Advertisement

Post-Imperial/Postcolonial English(es)

  • Kwok-kan Tam
Chapter

Abstract

Literature cannot be studied in isolation from the nation where it is produced, for it is a product of language and culture. However, as a “national” literature, English literature today is characterized by its being at the same time “transnational,” for it is expressed in a language that many other nations also speak or use. English literature has become transnational as the language goes global. The diffusion of the English language has led to an inevitable rise of literatures written in English in different parts of the world. In the international scene, “literatures in English” is a concept that has gradually been accepted as a replacement for “English literature” in recognition of the fact that there are different English literatures in the world. In the national scene, English literature is also “transnational” because its integral parts, Irish, Scottish, and Welsh literature, have their own distinct identities.

References

  1. Berthoud, R.G., T. Modood, P. Smith, and G. Prior. 1997. Fourth National Survey of Ethnic Minorities, 1993–1994. [data collection]. UK Data Service. SN: 3685. < https://doi.org/10.5255/UKDA-SN-3685-1>. Accessed June 28, 2018.
  2. Bhabha, Homi K. 1994a. “DissemiNation.” In The Location of Culture, 139–70. London: Routledge.Google Scholar
  3. Bhabha, Homi K. 1994b. “How Newness Enters the World.” In The Location of Culture, 212–35. London: Routledge.Google Scholar
  4. Bigsby, C. W. E. 1981. “The Language of Crisis in British Theatre: The Drama of Cultural Pathology.” In Contemporary English Drama (Stratford-Upon-Avon Studies, Vol. 19), edited by C. W. E. Bigsby. London: Edward Arnold.Google Scholar
  5. Colley, Linda. 1999. “Britishness in the 21st Century” (Millennium Lecture). <http://www.number-10.gov.uk/output/Page3049.asp>. Accessed June 28, 2018.
  6. Crystal, David. 1997. English as a Global Language. Cambridge: Cambridge University Press.Google Scholar
  7. Darwin, John. 1999. “Decolonization and the End of Empire.” In Historiography (The Oxford History of the British Empire, Vol. 5), edited by Robin W. Winks, 541–57. New York: Oxford University Press.CrossRefGoogle Scholar
  8. Dobson, Janet, Khalid Koser, Gail Mclaughlan, and John Salt. 2001. International Migration and the United Kingdom: Recent Patterns and Trends (Final Report to the Home Office). RDS Occasional Paper No. 75. London: Home Office.Google Scholar
  9. Easthope, Antony. 1999. Englishness and National Culture. London and New York: Routledge.Google Scholar
  10. Freud, Sigmund. 1980. Group Psychology and the Analysis of the Ego (Pelican Freud Library, Vol. 11). Harmondsworth, UK: Penguin. Original published in 1921.Google Scholar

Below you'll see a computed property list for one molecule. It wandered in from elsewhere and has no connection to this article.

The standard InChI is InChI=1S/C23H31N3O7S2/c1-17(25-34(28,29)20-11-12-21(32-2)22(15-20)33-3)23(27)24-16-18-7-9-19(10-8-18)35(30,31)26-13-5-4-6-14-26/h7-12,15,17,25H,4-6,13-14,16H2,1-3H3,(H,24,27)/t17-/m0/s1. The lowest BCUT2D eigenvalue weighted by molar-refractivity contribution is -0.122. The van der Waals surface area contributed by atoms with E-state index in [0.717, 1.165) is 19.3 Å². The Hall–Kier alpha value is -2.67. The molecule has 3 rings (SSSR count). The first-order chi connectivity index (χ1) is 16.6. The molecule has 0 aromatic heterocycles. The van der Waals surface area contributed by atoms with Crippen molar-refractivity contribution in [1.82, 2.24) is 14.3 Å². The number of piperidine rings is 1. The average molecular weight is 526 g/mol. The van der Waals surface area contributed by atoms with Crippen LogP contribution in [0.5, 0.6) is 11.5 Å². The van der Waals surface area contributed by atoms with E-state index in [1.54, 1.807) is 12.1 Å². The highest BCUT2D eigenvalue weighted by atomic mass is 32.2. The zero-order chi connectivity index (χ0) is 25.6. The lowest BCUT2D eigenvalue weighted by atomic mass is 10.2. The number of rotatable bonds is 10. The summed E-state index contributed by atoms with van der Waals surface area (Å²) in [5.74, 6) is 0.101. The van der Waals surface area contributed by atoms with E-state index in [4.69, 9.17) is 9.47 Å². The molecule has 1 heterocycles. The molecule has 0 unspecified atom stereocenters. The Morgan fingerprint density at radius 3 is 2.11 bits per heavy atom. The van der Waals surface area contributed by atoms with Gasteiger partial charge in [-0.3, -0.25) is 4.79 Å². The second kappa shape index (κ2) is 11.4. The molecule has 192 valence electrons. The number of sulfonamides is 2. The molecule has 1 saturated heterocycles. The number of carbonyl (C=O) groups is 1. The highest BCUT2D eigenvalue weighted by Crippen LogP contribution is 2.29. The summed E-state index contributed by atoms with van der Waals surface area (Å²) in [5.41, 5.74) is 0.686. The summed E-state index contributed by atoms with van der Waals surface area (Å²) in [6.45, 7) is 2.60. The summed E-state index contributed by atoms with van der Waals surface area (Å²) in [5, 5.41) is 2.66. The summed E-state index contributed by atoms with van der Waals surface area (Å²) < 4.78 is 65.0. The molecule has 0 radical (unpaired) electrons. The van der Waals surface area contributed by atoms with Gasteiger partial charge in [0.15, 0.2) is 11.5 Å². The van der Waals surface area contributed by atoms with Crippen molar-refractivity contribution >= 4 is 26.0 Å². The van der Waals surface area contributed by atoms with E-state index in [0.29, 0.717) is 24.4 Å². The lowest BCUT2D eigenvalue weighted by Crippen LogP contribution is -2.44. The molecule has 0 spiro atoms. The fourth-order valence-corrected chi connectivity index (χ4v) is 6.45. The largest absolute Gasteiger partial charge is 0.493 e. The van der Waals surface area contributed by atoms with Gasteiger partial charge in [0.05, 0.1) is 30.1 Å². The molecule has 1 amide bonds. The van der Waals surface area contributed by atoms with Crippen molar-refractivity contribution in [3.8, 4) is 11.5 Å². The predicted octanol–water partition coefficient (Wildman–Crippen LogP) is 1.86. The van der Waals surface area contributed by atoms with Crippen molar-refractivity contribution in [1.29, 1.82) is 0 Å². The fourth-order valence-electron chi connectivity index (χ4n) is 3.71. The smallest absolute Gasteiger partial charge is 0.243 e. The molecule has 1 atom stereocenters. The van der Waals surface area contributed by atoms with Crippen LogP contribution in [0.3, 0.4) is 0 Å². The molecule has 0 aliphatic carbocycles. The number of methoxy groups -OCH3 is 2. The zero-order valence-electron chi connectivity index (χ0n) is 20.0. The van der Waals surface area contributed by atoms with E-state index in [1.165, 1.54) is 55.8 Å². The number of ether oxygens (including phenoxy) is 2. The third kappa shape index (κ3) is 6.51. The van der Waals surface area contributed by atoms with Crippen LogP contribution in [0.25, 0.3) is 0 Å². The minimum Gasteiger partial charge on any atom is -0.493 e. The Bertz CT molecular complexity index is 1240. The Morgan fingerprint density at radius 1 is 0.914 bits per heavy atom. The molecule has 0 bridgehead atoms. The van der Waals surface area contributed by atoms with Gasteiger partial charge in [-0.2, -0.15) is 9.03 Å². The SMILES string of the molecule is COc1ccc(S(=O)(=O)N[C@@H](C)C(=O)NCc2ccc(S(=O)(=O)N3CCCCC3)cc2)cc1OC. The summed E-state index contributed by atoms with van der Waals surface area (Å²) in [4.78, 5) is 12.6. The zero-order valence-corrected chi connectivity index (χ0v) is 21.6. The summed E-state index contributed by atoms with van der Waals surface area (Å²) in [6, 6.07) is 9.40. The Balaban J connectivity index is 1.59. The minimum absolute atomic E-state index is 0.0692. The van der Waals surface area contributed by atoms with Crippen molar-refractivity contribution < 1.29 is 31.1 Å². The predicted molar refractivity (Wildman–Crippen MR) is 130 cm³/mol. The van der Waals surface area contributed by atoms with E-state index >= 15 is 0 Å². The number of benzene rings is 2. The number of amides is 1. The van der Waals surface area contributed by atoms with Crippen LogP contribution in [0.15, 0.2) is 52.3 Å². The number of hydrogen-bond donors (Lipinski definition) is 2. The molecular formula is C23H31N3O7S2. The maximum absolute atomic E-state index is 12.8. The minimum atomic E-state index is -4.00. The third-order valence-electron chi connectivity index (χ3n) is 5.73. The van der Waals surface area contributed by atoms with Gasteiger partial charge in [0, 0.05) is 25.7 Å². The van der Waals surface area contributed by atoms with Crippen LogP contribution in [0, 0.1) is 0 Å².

11. Hall, Stuart. 1996. “Politics of Identity.” In Culture, Identity and Politics, edited by Terence Ranger, Yunas Samad, and Ossie Stuart, 127–35. Aldershot and Hong Kong: Avebury.Google Scholar
  12. Kachru, Braj B. 1985. “Standards, Codification, and Sociolinguistic Realism: The English Language in the Outer Circle.” In English in the World: Teaching and Learning of Language and Literature, edited by Randolph Quirk and Henry Widdowson, 11–30. Cambridge: Cambridge University Press.Google Scholar
  13. Kachru, Braj B. 1995a. “The Alchemy of English.” In The Post-Colonial Studies Reader, edited by Bill Ashcroft, Gareth Griffiths, and Helen Tiffin, 291–94. London: Routledge.Google Scholar
  14. Kachru, Braj B. 1995b. “The Intercultural Nature of Modern English.” Keynote speech at the 1995 Global Cultural Diversity Conference: <http://www.immi.gov.au/media/publications/multicultural/confer/04/speech19a.htm>. Accessed January 12, 2010.
  15. Massey, Doreen. 1994. Space, Place and Gender. Cambridge: Polity Press.Google Scholar
  16. McLaughlin, Daniel J. 2017. “What Does It Mean to be British?” Perspec, November 14, 2017. <http://www.perspecsnews.com/read/politics/losing-identity-after-brexit/r1g-Kyxw1M/S1l3QOfP1f>. Accessed June 28, 2018.
  17. McLeod, John. 2004. “ENGL3680 — Postcolonial London.” School of English, University of Leeds (<http://www.leeds.ac.uk/english/undergrad/modules/3680.htm>). See also John McLeod. 2004. Postcolonial London — Rewriting the Metropolis. London: Routledge.CrossRefGoogle Scholar
  18. Pinter, Harold. 1982. The Caretaker. London: Methuen. First published in 1960.Google Scholar
  19. Pinter, Harold. 1991. The Room and The Dumb Waiter. London: Faber and Faber. The Room was first published in 1960.Google Scholar
  20. Pool, Hannah, Emma Brockes, and Claire Phipps. 1999. “Interviews.” The Guardian, January 20, 1999. “British Studies Web Pages” at <http://www.elt.britcoun.org.pl/i_quote.htm>. Accessed June 28, 2018.
  21. Runnymede. 2000. The Future of Multi-ethnic Britain—The Parekh Report. London: Profile.Google Scholar
  22. Smith, Frances. 2016. “Britishness and Brexit.” EU-Referendum Analysis 2016. <https://www.referendumanalysis.eu/eu-referendum-analysis-2016/section-5-campaign-and-political-communication/britishness-and-brexit/>. Accessed June 28, 2018.
  23. Tam, Kwok-kan. 2004. “Introduction: English(es) in Global and Local Perspectives.” In English and Globalization: Perspectives from Hong Kong and Mainland China, edited by Kwok-kan Tam and Timothy Weiss, xi–xxvii. Hong Kong: The Chinese University Press.Google Scholar
  24. Yano, Yasukata. 2001. “World Englishes in 2000 and Beyond.” World Englishes 20, no. 2: 119–31.CrossRefGoogle Scholar
  25. Young, Robert J. C. 1995. Colonial Desire: Hybridity in Theory, Culture and Race. London: Routledge.Google Scholar

Copyright information

© Springer Nature Singapore Pte Ltd. 2019

Authors and Affiliations

  • Kwok-kan Tam
    • 1
  1. 1.The Hang Seng University of Hong KongShatinHong Kong

Personalised recommendations